On December 11, 2008, Gregory Klees, Firearms and Toolmark Examiner, Forensic Science Laboratory-Washington (FSL-W) and Chair of the Scientific Working Group of Firearm and Toolmarks (SWGGUN) was a speaker and panel participant at the New York Commission on Forensic Science conference in New York City.

Mr. Klees represented and supported the Firearms and Toolmark Identification forensic discipline. Mr. Klees’ participation included a presentation entitled “The Science and Reliability of Firearms and Toolmark Identification” followed by a panel discussion on the current Daubert rulings in the Firearms and Toolmark discipline.

Read more and view the WEBCAST by clicking here...

The History of Firearm and Toolmark Identification


By: James E. Hamby, Ph.D., Indianapolis-Marion County Forensic Services Agency, Indianapolis, IN 46204 and James W Thorpe, Ph.D., Forensic Science Unit, University of Strathclyde, Glasgow, Scotland GI 1XW

Originally published in the Association of Firearm and Tool Mark Examiners Journal, Summer 1999, and revised April 2008.  Now includes an extensive reference section.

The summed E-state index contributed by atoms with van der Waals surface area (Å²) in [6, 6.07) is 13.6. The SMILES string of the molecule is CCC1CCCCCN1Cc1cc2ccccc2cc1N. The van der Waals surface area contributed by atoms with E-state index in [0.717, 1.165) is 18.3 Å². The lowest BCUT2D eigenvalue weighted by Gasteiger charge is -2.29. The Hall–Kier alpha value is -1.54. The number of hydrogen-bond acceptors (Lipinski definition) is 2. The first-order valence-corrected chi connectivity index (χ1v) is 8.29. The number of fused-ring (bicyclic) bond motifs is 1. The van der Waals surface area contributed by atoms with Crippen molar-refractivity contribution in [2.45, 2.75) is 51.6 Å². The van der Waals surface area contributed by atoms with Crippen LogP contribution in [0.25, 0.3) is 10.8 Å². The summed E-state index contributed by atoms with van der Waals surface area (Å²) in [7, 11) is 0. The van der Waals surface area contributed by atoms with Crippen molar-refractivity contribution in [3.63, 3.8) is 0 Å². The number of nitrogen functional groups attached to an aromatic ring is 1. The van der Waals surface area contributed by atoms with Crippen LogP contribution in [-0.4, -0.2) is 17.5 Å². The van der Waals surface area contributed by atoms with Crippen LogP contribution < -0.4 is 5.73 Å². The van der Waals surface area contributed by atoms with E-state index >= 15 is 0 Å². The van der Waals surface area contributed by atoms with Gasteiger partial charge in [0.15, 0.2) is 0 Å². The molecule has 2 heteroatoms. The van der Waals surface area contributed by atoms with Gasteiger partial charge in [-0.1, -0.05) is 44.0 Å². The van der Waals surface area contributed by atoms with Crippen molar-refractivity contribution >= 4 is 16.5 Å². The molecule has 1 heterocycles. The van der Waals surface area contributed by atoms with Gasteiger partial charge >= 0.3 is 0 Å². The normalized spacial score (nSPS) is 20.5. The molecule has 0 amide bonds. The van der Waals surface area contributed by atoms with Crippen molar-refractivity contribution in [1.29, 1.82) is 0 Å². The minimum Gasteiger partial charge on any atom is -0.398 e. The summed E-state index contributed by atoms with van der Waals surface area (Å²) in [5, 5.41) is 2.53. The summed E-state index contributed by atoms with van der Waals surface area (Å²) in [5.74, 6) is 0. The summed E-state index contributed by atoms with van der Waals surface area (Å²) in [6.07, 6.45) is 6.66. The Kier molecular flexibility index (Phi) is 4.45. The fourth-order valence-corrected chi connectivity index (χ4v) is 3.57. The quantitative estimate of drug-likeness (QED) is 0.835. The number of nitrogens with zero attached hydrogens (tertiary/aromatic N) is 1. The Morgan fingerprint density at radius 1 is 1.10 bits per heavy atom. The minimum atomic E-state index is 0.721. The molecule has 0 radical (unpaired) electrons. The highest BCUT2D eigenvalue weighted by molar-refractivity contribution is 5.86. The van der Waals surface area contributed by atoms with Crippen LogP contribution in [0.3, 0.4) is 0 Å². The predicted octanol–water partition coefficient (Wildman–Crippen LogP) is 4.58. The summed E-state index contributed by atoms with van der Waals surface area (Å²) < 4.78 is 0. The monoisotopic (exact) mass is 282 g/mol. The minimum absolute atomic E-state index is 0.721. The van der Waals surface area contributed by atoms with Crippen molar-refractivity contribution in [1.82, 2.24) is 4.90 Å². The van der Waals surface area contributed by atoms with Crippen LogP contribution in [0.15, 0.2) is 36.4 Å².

"One of the earliest references concerning the rifling of firearms is in a book authored by Harold Peterson wherein he discusses the rifling of firearms by Emperor Maximilian of Germany between 1493 and 1508. Although some firearms were rifled - helical grooves in the bore of a firearm barrel to impart rotary motion to a projectile - the recognition that this rifling was of value for identifying a fired projectile to the firearm did not occur until late in the l9th century."

Read the paper by clicking here...

Scientific Working Group for Firearms and Toolmarks (SWGGUN)


The SWGGUN met in Missoula, Montana for their semi-annual meeting from October 20-23, 2008. Fifteen members of the Board members were present for the meeting with three members absent and two Board vacancies through recent resignations. Topics and issues covered during this meeting are listed below.

The Board reviewed the following proposed guidelines and then voted that these guidelines be adopted and placed on the website for final posting:

The Board reviewed the following guideline and voted to post this document on the website for review:

The Admissibility Resource Kit (ARK) Maintenance Committee presented the following reports and updates to the Board:

  • Eight new court ruling citations and summaries have recently been added to the Admissibility Resource Kit (ARK). Many of these rulings involved reference to the NAS/NRC Report on Ballistic Imaging.

Visit for more information and additional resources